Nov. 6, 2012
• Colorado voters approve Amendment 64, legalizing the recreational use of marijuana by adults 21 and older and permitting the retail sale, cultivation, manufacturing and testing of marijuana. The amendment makes legal the growing and possession of marijuana for personal use and authorizes local jurisdictions to regulate marijuana businesses.
• Summit County commissioners vote to allow recreational marijuana sales and cultivation.
Governor John Hickenlooper signs three bills into law that address Amendment 64.
July 1, 2013
• Colorado’s State Licensing Authority passes emergency rules and a deadline of Oct. 1, 2013 for local jurisdictions to either ban retail marijuana businesses or adopt regulations for such businesses. Many jurisdictions choose to put moratoriums in place as a way to extend the deadline on making a decision.
• City of Glenwood Springs extends its moratorium on retail marijuana applications through Dec. 31.
• Garfield County commissioners ban all commercial marijuana operations for recreational purposes in unincorporated areas of the county.
• Town of Red Cliff approves future retail marijuana businesses to open.
• Town of Frisco passes rules for retail marijuana establishments, allowing them in town but under strict zoning requirements.
• Town of Silverthorne passes regulations for retail marijuana establishments.
• Town of Dillon extends a moratorium on retail marijuana establishments with a sunset date of Oct. 1, 2014.
• Town of Breckenridge votes for no new medical or retail marijuana shops in the downtown overlay district. The lone downtown store already open can continue to operate until its lease expires in September 2014.
• Town of Carbondale approves an ordinance that will allow marijuana businesses — including retail, cultivation, manufacturing and testing — to open in town.
• Town of Eagle passes a temporary moratorium on retail marijuana shops and creates ballot language for the upcoming November election that asks voters whether the town should allow retail marijuana operations.
• Colorado State Licensing Authority adopts permanent rules for retail marijuana and revised rules for medical marijuana.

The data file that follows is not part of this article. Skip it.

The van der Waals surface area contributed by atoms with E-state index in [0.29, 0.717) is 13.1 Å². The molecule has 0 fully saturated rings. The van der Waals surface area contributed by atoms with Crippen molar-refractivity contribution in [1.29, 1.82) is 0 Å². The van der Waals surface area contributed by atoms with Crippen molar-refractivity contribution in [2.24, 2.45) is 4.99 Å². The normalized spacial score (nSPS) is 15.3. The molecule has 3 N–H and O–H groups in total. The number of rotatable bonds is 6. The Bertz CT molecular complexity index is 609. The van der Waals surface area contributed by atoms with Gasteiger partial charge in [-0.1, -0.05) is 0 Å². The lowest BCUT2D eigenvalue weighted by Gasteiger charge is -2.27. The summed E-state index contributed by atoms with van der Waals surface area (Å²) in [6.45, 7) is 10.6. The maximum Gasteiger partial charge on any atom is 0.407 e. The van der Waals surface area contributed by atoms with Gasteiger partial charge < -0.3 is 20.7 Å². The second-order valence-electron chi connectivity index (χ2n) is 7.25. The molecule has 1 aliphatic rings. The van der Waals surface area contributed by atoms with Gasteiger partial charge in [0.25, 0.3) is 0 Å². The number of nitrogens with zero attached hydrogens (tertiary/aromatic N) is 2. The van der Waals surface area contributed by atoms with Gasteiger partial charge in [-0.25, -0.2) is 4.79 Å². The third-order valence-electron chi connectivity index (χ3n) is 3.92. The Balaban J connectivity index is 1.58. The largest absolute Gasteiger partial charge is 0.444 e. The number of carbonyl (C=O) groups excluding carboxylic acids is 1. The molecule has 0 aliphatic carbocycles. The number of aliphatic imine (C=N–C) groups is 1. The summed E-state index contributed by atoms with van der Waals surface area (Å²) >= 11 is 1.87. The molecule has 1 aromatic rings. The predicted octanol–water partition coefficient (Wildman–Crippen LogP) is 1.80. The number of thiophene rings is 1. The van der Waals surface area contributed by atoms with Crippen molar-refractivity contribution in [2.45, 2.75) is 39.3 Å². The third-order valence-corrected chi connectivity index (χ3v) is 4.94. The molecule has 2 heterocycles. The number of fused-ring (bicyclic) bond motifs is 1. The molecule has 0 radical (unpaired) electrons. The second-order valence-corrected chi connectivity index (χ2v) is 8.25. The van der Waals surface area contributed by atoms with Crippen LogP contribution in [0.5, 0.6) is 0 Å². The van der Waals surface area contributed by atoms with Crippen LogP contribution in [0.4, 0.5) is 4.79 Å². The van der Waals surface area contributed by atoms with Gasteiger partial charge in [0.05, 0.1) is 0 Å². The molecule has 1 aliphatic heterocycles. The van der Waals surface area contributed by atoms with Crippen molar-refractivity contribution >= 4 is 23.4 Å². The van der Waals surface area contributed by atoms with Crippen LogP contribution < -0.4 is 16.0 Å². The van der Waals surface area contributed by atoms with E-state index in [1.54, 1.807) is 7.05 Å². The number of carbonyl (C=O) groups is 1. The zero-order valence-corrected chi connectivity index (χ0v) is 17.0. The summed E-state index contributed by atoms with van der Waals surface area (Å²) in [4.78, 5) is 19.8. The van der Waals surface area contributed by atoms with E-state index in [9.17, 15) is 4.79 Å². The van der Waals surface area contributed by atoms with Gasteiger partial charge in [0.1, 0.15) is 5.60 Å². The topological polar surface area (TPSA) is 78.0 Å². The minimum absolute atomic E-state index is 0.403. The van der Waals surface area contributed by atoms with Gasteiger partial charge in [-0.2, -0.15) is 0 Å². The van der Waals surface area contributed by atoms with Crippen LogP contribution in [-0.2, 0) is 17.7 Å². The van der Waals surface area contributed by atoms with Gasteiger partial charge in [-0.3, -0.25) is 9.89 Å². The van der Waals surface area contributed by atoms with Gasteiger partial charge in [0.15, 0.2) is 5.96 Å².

• City of Aspen set to vote Oct. 15 on whether the number of recreational marijuana retailers in Aspen should be no greater than the number of medical dispensaries that were established by Oct. 1, 2013.
Colorado citizens will vote on Proposition AA, which, if approved, would:
• Impose a 15 percent state excise tax on the average wholesale price of retail marijuana when the product is first sold or transferred by a retail marijuana cultivation facilitiy, with public school construction to receive the first $40 million of any annual tax revenues collected;
• Impose a 10 percent state sales tax on retail marijuana and retail marijuana products, in addition to the existing 2.9 percent state sales tax, to increase funding for the regulation and enforcement of the retail marijuana industry and to fund related health, education and public safety costs;
• Direct 15 percent of the revenue collected form the 10 percent state sales tax to cities and counties where retail marijuana sales occur
• Allow the state legislature to increase or decrease the excise and sales taxes on retail marijuana so long as the rate of either tax does not exceed 15 percent.
Jan. 1, 2014
Once approved by state and local jurisdictions, medical marijuana business owners will be allowed to open retail marijuana businesses on or after this date.
Editor’s Note: This is part two in a three-part series on recreational marijuana issues that will be settled in the November election.
Leaf Aspen medical marijuana dispensary co-owner Jesse Miller is following state and local jurisdiction lawmakers closely this year. He, like every other marijuana business owner in the state, could easily miss an important detail if he stops paying attention even for a day.
“We have an attorney, but we don’t pay him to follow this,” Miller said. “I track it. I read all the rules when they come out to make sure we’re compliant.”